Many of us gathered last Thursday to give thanks and share a meal with our loved ones. We filled our plates and stomachs with foods that are near and dear to our families. We made memories with our family members, young and old. But at the end of the day, many of our grandparents and other older relatives went home to empty fridges and empty cupboards.
Although there is little information about how hunger affects the seniors in Orange County, a 2014 study at UNC reports that over half of patients age 65-plus who are seen at UNC Hospitals are malnourished. Seniors are more likely to have lower incomes, lack transportation in order to obtain nutritious foods, and are more likely to have physical disabilities that prevent them from preparing nutritious foods. Food-insecure seniors have a higher risk of experiencing chronic diseases, even when factors such as income are controlled.
According to the North Carolina County Aging Profiles, between 2014 and 2034, the population of adults age 65-plus in Orange County is projected to increase by 109.8 percent. We must ensure that Orange County is prepared to meet the needs of its aging baby boomers.
Despite a number of resources available through anti-hunger organizations, it is difficult for our seniors to ask for help when they need it. Our seniors have put their hard-earned dollars into systems that are intended to support them as they age; yet in Orange County, fewer than half of the seniors who live at or below 150 percent of the poverty line are enrolled in SNAP, or food stamps.
A 2014 study found over half of patients age 65-plus seen at UNC Hospitals were malnourished.
It is imperative that we reach our hungry seniors. A report released by the AARP this September found that using food-insecurity screening tools in primary- care settings can be especially helpful for seniors, who often experience challenges with the often complex applications required to receive resources. This tool would also take the burden off of the seniors to ask for help by measuring indicators of food insecurity, including those that are specific to seniors, such as physical challenges to preparing foods and inability to drive. Seniors who are found to be food insecure would then be connected with the most appropriate programs available in Orange County, such as Meals on Wheels, SNAP, food pantries, and meals at senior centers.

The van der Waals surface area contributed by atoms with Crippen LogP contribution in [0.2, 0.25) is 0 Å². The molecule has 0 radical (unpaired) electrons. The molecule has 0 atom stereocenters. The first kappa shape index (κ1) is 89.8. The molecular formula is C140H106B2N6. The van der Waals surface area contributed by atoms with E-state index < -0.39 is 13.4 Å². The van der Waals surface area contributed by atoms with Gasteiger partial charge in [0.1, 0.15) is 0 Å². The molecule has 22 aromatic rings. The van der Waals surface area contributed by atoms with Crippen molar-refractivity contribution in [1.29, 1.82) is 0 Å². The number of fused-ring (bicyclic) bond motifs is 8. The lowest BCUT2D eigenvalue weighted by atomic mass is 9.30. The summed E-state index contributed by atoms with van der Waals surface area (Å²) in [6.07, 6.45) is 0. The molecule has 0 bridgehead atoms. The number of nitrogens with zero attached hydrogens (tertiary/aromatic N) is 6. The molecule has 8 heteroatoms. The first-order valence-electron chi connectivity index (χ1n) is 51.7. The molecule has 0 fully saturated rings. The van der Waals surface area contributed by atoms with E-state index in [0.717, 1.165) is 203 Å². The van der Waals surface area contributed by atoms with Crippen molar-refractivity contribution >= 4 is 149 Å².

Screening tools are practical for our health care providers to implement. They take little time to complete and can remove the barrier of asking for help. The referral process can match seniors with services that address their unique needs, and this process can be made low-cost by leveraging partnerships and resources with local anti-hunger organizations. Additionally, using these screeners in primary-care settings will help build data about the extent of senior hunger in Orange County, as well as the characteristics of those in highest need. This will help us better understand and respond to food insecurity in this growing population.
As the aging population in Orange County continues to grow, it is imperative that our local health-care providers ensure that seniors are supported by the resources they have earned and deserve. After all, much of what we have to be thankful for this season is because of the hard work of seniors.
Emily Donovan is a graduate student in public health student at UNC.